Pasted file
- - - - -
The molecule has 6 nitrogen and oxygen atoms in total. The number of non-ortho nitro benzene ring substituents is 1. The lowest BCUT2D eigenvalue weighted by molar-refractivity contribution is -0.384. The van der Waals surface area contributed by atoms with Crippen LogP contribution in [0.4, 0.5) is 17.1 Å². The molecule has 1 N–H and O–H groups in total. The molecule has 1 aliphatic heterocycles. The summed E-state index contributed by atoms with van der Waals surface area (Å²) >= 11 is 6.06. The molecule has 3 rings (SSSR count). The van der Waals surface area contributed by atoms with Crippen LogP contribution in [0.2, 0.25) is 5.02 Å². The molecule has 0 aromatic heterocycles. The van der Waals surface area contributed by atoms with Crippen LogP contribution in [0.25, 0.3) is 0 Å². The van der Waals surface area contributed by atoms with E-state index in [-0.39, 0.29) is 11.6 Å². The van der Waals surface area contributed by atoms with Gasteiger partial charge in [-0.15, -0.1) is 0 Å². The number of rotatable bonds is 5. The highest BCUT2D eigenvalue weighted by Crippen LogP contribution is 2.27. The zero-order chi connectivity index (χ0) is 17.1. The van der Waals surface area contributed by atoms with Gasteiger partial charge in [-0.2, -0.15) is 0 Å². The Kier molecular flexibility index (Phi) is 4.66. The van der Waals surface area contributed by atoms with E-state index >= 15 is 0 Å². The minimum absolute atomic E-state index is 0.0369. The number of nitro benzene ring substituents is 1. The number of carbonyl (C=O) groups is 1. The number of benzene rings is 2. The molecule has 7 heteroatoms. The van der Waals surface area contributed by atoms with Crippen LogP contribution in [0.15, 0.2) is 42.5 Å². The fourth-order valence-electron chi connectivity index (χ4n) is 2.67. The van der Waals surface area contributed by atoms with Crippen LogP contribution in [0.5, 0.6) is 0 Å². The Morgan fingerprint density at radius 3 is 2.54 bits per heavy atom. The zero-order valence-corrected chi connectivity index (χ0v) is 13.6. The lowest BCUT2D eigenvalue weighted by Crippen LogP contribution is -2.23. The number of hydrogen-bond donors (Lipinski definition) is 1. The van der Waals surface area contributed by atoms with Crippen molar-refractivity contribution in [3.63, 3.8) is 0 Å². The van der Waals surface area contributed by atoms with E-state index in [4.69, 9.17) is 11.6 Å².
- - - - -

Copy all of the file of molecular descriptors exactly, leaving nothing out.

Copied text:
The molecule has 6 nitrogen and oxygen atoms in total. The number of non-ortho nitro benzene ring substituents is 1. The lowest BCUT2D eigenvalue weighted by molar-refractivity contribution is -0.384. The van der Waals surface area contributed by atoms with Crippen LogP contribution in [0.4, 0.5) is 17.1 Å². The molecule has 1 N–H and O–H groups in total. The molecule has 1 aliphatic heterocycles. The summed E-state index contributed by atoms with van der Waals surface area (Å²) >= 11 is 6.06. The molecule has 3 rings (SSSR count). The van der Waals surface area contributed by atoms with Crippen LogP contribution in [0.2, 0.25) is 5.02 Å². The molecule has 0 aromatic heterocycles. The van der Waals surface area contributed by atoms with Crippen LogP contribution in [0.25, 0.3) is 0 Å². The van der Waals surface area contributed by atoms with E-state index in [-0.39, 0.29) is 11.6 Å². The van der Waals surface area contributed by atoms with Gasteiger partial charge in [-0.15, -0.1) is 0 Å². The number of rotatable bonds is 5. The highest BCUT2D eigenvalue weighted by Crippen LogP contribution is 2.27. The zero-order chi connectivity index (χ0) is 17.1. The van der Waals surface area contributed by atoms with Gasteiger partial charge in [-0.2, -0.15) is 0 Å². The Kier molecular flexibility index (Phi) is 4.66. The van der Waals surface area contributed by atoms with E-state index >= 15 is 0 Å². The minimum absolute atomic E-state index is 0.0369. The number of nitro benzene ring substituents is 1. The number of carbonyl (C=O) groups is 1. The number of benzene rings is 2. The molecule has 7 heteroatoms. The van der Waals surface area contributed by atoms with Crippen LogP contribution in [0.15, 0.2) is 42.5 Å². The fourth-order valence-electron chi connectivity index (χ4n) is 2.67. The van der Waals surface area contributed by atoms with Crippen LogP contribution in [0.5, 0.6) is 0 Å². The Morgan fingerprint density at radius 3 is 2.54 bits per heavy atom. The zero-order valence-corrected chi connectivity index (χ0v) is 13.6. The lowest BCUT2D eigenvalue weighted by Crippen LogP contribution is -2.23. The number of hydrogen-bond donors (Lipinski definition) is 1. The van der Waals surface area contributed by atoms with Crippen molar-refractivity contribution in [3.63, 3.8) is 0 Å². The van der Waals surface area contributed by atoms with E-state index in [4.69, 9.17) is 11.6 Å².